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Changing trends in antiepileptic drug prescribing in girls of child-bearing potential
  1. Ruth Ackers (ruth.ackers{at}
  1. The School of Pharmacy, University of London, United Kingdom
    1. Frank M C Besag (fbesag{at}
    1. Twinwoods Health Resource Centre, Bedfordshire and Luton Partnership NHS Trust, United Kingdom
      1. Angie Wade (a.wade{at}
      1. Institute of Child Health, University College London, United Kingdom
        1. Macey L Murray (macey.murray{at}
        1. The School of Pharmacy, University of London, United Kingdom
          1. Ian C K Wong (ian.wong{at}
          1. The School of Pharmacy, University of London, United Kingdom


            Objective: To characterize prescribing trends of the most commonly prescribed antiepileptic drugs (AEDs) in adolescent females in the UK, carbamazepine (CBZ), sodium valproate (VPA) and lamotrigine (LTG) and to examine possible reasons for the changing trends.

            Design: Population-based observational study.

            Setting: UK General Practice Research Database between 1 January 1993 and 31 December 2006.

            Patients: Subjects aged 12-18 years who were issued ≥1 CBZ, VPA or LTG prescription.

            Main outcome measures: Prescribing prevalences stratified by age, gender and antiepileptic drug.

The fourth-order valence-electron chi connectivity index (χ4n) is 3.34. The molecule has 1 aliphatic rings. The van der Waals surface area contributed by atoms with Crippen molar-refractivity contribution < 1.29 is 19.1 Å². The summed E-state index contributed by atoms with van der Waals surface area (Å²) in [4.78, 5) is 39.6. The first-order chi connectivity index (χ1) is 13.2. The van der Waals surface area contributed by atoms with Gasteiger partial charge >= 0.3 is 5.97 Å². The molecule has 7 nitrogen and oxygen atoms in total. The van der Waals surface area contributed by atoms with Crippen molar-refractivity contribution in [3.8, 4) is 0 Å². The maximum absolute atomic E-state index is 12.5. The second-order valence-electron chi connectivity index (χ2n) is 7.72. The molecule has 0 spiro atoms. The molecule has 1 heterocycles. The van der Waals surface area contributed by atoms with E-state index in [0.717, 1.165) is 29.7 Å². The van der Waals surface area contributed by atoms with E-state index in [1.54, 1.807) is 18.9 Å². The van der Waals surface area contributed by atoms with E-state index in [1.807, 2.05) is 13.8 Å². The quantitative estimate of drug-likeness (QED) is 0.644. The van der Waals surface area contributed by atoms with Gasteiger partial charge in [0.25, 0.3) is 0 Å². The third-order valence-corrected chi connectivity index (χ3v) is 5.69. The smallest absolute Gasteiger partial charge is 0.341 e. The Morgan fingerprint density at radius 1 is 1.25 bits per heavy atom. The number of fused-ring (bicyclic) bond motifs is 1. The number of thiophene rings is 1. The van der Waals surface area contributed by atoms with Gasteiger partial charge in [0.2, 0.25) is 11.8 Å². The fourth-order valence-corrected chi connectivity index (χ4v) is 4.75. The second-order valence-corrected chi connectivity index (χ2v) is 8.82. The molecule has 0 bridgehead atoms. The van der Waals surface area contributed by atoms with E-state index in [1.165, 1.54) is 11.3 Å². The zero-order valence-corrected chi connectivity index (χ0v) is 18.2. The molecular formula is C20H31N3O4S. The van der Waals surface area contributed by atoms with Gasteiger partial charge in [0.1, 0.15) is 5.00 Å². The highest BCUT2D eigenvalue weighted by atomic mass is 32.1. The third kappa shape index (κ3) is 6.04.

Results: 5417 patients (47.6% females) were prescribed 147,111 prescriptions for CBZ (34.5%), VPA (38.6%) or LTG (26.9%). The prevalence of LTG prescribing in females increased from 0.08 (95% CI 0.04, 0.12) to 0.80 (95% CI 0.70, 0.89) per 1000 female population. Conversely the prevalence in females of CBZ and VPA significantly decreased from 1.00 (95% CI 0.85, 1.15) to 0.51 (95% CI 0.44, 0.58) and 0.94 (95% CI 0.80, 1.09) to 0.63 (95% CI 0.55, 0.72) respectively. This 10-fold rise in LTG prescribing in females is much higher than the 5-fold rise in males; from 0.09 (95% CI 0.05, 0.14) to 0.47 (95% CI 0.40, 0.54) per 1000 male population.

            Conclusion: Prescribing practice of AEDs in adolescents has changed gradually over the last decade. More females aged 12-18 years are prescribed LTG compared to CBZ or VPA and the increase is much greater than for males. The increase in LTG prescribing is mirrored by a corresponding decrease in both VPA and CBZ. We believe concerns about potential problems to the offspring appear to be affecting prescription trends in adolescent females of child-bearing potential.

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